Jaguars linebacker Russell Allen still remembers the day he hoped his phone wouldn’t ring. It was the day of the 2009 final cuts, and Allen, an undrafted rookie free agent, had made a strong bid for a roster spot, but he said he had no idea what the Jaguars were thinking. "My family was in town along with my fiancée at the time, who is now my wife," Allen said. "We just kind of hung out together. We just tried to kill time. I kept the phone on and fortunately it never rang. That was a day you didn’t want your phone to ring."
The Jaguars are counting on an upgraded receiving corps to help quarterback Blaine Gabbert improve their passing offense this season. In the first two days of practice, Gabbert did his part, and coach Mike Mularkey said, "I thought he’s thrown the ball very well." The receivers have struggled and could wear out the vocal cords of receivers coach Jerry Sullivan, who’s been lecturing them.
To Jeremy Mincey, the reality of NFL defense is simple. There is good and there is great, and while the Jaguars were very good defensively most of last season, Mincey said it’s just as true that too often they were not great. "You can be a good defense if you don’t force turnovers, but you can’t be a great defense," Mincey, the Jaguars’ defensive end, said. "A great defense scores touchdowns. A great defense creates turnovers and gives the offense opportunities."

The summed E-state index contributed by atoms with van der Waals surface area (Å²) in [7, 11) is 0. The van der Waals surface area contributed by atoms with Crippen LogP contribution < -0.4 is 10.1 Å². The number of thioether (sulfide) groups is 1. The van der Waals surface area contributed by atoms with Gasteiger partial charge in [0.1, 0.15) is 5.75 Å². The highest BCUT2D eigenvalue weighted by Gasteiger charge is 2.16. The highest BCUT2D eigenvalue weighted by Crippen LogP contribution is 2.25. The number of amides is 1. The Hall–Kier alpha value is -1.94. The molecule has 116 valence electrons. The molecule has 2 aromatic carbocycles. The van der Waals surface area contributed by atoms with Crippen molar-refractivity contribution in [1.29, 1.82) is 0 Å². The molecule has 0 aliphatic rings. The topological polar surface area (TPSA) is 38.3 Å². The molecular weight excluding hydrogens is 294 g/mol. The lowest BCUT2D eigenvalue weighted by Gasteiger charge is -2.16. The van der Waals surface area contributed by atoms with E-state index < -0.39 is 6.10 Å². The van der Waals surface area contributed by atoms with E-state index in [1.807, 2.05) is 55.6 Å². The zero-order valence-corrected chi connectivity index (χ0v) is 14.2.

If the Jaguars’ defense looks efficient early, Mel Tucker figures that’s as it should be. Tucker, the Jaguars’ assistant head coach/defensive coordinator, said Saturday the defense is about 90 percent installed, and that the unit should benefit from an entire offseason and from frontline players having played together last season. "We’re in review mode in terms of our package," Tucker said. "The things that we’ve worked on these past couple days and things that we’ll work on up until the first preseason game will be all review for our guys, so it’s not a matter of knowing what to do, it’s a matter of now how to do it."